// store all 3428 Hamming number smaller than 10^12
// and all 545 primes that are a successor of a Hamming number
std::vector<unsigned long long> hamming;
std::vector<unsigned long long> primes;
int main()
{
unsigned long long limit = 1000000000000; // 10^12
std::cin >> limit;
// iterate over all numbers 2^a * 3^b * 5^c
for (unsigned long long two = 1; two <= limit; two *= 2)
for (unsigned long long three = 1; two*three <= limit; three *= 3)
for (unsigned long long five = 1; two*three*five <= limit; five *= 5)
{
auto current = two * three * five;
// including 1 which is not divisible by 2, 3, or 5 but still 5-smooth
hamming.push_back(current);
if (isPrime(current + 1) && current > 5)
primes.push_back(current + 1);
}
// in ascending order ...
std::sort(hamming.begin(), hamming.end());
std::sort(primes.begin(), primes.end());
// store all numbers where phi(x) is 5-smooth
// first=number, second=largest prime factor of that number
typedef std::pair<unsigned long long, unsigned long long> Candidate;
std::vector<Candidate> todo;
// "seed value"
todo.push_back({ 1, 1 });
unsigned long long sum = 0;
while (!todo.empty())
{
// pick next candidate
// note: it's much faster to pick larger candidates first to keep the queue short
auto number = todo.back().first;
auto largestPrime = todo.back().second;
todo.pop_back();
// multiply with all Hamming numbers, each result's totient is a Hamming number, too
for (auto x : hamming)
{
auto next = x * number;
if (next > limit)
break;
sum += next;
}
// multiply with all primes that are larger than the currently largest prime
auto nextPrime = std::upper_bound(primes.begin(), primes.end(), largestPrime);
for (; nextPrime != primes.end(); nextPrime++)
{
auto next = *nextPrime * number;
if (next > limit)
break;
todo.push_back({ next, *nextPrime });
}
}
// same as modulo 2^32
sum &= 0xFFFFFFFF; // alternatively, I could have cast it to a 32-bit integer
std::cout << sum << std::endl;
return 0;
}
This solution contains 20 empty lines, 27 comments and 3 preprocessor commands.
Benchmark
The correct solution to the original Project Euler problem was found in 0.3 seconds on an Intel® Core™ i7-2600K CPU @ 3.40GHz.
(compiled for x86_64 / Linux, GCC flags: -O3 -march=native -fno-exceptions -fno-rtti -std=gnu++11 -DORIGINAL
)
See here for a comparison of all solutions.
Note: interactive tests run on a weaker (=slower) computer. Some interactive tests are compiled without -DORIGINAL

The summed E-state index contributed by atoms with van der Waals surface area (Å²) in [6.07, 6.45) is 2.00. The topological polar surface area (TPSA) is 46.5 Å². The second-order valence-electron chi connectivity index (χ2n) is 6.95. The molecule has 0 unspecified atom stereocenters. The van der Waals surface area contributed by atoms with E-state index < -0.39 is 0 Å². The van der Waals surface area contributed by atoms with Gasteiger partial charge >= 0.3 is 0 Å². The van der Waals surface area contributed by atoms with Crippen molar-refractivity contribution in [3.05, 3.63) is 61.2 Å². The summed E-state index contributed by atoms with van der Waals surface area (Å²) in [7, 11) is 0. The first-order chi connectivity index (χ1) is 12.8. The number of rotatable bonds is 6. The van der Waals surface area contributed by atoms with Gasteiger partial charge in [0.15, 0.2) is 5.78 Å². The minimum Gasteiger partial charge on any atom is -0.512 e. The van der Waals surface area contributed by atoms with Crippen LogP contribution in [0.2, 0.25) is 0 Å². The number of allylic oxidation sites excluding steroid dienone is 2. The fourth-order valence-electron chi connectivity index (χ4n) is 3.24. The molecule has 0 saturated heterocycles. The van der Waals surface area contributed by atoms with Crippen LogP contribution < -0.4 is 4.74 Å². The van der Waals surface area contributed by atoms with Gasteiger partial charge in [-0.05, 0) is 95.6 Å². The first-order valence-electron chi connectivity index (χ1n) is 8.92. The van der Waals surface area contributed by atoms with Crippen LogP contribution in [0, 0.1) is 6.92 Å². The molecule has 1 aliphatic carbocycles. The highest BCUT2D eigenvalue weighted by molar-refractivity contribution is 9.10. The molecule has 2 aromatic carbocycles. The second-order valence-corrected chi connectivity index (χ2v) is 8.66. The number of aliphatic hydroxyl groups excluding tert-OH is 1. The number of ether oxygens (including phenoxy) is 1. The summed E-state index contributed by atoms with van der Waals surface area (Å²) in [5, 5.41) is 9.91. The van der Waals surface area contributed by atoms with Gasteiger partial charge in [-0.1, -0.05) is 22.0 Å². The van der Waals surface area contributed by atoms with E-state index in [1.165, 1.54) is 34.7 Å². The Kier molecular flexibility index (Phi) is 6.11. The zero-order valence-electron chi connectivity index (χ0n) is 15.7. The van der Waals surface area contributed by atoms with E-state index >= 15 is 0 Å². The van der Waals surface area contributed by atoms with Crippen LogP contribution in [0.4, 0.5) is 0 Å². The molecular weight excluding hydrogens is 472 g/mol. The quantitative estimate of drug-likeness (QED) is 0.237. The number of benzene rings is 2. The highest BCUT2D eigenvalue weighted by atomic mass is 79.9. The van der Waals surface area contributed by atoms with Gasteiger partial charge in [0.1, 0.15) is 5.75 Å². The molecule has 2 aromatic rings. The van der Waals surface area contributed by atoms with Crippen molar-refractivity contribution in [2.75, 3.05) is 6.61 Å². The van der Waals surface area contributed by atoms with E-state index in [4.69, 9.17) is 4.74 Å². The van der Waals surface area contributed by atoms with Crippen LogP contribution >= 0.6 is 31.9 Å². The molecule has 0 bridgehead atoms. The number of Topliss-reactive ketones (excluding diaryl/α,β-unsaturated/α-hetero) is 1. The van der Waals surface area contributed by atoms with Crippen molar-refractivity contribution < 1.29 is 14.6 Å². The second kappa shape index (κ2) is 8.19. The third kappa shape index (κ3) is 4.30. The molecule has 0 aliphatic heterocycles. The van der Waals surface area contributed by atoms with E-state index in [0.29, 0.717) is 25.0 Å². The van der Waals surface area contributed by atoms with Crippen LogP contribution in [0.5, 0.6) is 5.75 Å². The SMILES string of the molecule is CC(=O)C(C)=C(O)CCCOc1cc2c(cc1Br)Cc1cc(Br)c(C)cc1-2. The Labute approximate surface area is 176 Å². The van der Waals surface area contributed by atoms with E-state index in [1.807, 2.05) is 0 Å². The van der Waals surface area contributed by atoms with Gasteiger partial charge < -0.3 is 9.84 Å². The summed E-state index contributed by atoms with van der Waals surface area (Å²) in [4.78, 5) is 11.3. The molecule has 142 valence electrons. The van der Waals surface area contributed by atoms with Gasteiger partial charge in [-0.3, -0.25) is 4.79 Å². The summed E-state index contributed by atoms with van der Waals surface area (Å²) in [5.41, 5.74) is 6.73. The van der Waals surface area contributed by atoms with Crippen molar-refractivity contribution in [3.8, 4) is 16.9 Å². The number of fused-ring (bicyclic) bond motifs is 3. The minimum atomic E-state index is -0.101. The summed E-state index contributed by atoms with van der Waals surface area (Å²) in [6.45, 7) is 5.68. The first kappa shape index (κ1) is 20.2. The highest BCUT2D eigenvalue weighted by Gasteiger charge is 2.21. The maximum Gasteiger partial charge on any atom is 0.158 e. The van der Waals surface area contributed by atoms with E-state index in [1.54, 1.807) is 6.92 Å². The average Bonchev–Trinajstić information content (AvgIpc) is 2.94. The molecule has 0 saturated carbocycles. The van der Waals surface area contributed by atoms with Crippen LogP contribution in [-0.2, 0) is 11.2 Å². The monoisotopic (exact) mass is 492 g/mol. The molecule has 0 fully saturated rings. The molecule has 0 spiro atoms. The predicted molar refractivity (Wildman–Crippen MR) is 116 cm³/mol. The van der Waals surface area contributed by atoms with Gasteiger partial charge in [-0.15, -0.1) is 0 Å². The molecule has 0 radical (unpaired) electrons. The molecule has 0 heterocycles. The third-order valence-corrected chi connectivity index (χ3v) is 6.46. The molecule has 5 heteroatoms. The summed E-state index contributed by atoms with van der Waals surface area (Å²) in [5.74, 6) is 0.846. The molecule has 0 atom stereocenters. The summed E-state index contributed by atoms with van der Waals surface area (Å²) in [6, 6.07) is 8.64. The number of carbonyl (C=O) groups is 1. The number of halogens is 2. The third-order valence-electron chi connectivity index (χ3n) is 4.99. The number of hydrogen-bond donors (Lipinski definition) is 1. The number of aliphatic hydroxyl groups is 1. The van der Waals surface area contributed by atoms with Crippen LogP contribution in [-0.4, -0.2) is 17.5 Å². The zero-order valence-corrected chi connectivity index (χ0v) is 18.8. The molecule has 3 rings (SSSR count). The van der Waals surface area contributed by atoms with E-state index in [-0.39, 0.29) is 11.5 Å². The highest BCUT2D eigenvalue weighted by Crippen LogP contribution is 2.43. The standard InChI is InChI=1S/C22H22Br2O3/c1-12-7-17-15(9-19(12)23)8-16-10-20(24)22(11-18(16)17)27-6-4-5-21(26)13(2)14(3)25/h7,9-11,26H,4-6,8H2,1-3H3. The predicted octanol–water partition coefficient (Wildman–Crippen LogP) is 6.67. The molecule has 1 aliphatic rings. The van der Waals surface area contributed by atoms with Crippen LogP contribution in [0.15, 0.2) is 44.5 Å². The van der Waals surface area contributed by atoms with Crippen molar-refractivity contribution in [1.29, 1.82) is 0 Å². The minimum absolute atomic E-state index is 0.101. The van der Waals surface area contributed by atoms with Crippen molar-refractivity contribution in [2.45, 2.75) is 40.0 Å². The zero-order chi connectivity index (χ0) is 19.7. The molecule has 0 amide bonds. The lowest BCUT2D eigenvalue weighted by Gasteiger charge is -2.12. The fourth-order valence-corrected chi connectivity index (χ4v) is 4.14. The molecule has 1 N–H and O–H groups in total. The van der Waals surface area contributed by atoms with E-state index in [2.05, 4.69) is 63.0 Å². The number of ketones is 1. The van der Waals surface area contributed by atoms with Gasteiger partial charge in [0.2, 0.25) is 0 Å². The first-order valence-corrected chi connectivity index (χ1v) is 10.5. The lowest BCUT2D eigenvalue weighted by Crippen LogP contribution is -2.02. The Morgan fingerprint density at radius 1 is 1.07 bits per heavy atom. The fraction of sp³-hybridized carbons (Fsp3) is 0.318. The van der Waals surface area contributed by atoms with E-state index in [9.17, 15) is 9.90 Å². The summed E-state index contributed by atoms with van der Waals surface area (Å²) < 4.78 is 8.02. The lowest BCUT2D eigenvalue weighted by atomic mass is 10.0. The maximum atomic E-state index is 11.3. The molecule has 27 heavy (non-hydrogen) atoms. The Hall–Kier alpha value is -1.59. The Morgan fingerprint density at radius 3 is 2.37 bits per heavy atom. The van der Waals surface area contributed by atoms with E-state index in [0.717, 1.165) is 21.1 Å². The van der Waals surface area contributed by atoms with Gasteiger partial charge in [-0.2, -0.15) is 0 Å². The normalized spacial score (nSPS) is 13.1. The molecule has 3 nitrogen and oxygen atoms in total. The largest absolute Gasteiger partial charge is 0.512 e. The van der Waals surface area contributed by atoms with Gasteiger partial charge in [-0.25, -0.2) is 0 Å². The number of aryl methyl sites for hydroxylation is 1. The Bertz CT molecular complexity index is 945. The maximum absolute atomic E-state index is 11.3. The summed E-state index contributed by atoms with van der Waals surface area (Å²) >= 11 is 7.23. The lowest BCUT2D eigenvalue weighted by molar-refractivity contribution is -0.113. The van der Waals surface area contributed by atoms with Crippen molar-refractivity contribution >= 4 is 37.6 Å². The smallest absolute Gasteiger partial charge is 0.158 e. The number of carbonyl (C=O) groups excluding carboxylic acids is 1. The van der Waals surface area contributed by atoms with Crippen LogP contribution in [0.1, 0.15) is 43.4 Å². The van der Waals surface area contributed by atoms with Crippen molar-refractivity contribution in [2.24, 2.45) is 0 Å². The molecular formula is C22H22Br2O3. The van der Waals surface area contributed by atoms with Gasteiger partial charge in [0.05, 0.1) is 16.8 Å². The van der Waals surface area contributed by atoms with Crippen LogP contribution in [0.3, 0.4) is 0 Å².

.
Changelog
November 15, 2017 submitted solution
November 15, 2017 added comments
Difficulty
Project Euler ranks this problem at 20% (out of 100%).
Links
projecteuler.net/thread=516 - the best forum on the subject (note: you have to submit the correct solution first)
Code in various languages:
Python github.com/Meng-Gen/ProjectEuler/blob/master/516.py (written by Meng-Gen Tsai)
C++ github.com/evilmucedin/project-euler/blob/master/euler516/516.cpp (written by Den Raskovalov)
C++ github.com/roosephu/project-euler/blob/master/516.cpp (written by Yuping Luo)
Those links are just an unordered selection of source code I found with a semi-automatic search script on Google/Bing/GitHub/whatever.
You will probably stumble upon better solutions when searching on your own.
Maybe not all linked resources produce the correct result and/or exceed time/memory limits.
Heatmap
Please click on a problem's number to open my solution to that problem:
green | solutions solve the original Project Euler problem and have a perfect score of 100% at Hackerrank, too | |
yellow | solutions score less than 100% at Hackerrank (but still solve the original problem easily) | |
gray | problems are already solved but I haven't published my solution yet | |
blue | solutions are relevant for Project Euler only: there wasn't a Hackerrank version of it (at the time I solved it) or it differed too much | |
orange | problems are solved but exceed the time limit of one minute or the memory limit of 256 MByte | |
red | problems are not solved yet but I wrote a simulation to approximate the result or verified at least the given example - usually I sketched a few ideas, too | |
black | problems are solved but access to the solution is blocked for a few days until the next problem is published | |
[new] | the flashing problem is the one I solved most recently |
I stopped working on Project Euler problems around the time they released 617.
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I scored 13526 points (out of 15700 possible points, top rank was 17 out of ≈60000 in August 2017) at Hackerrank's Project Euler+.
My username at Project Euler is stephanbrumme while it's stbrumme at Hackerrank.
Look at my progress and performance pages to get more details.
Copyright
I hope you enjoy my code and learn something - or give me feedback how I can improve my solutions.
All of my solutions can be used for any purpose and I am in no way liable for any damages caused.
You can even remove my name and claim it's yours. But then you shall burn in hell.
The problems and most of the problems' images were created by Project Euler.
Thanks for all their endless effort !!!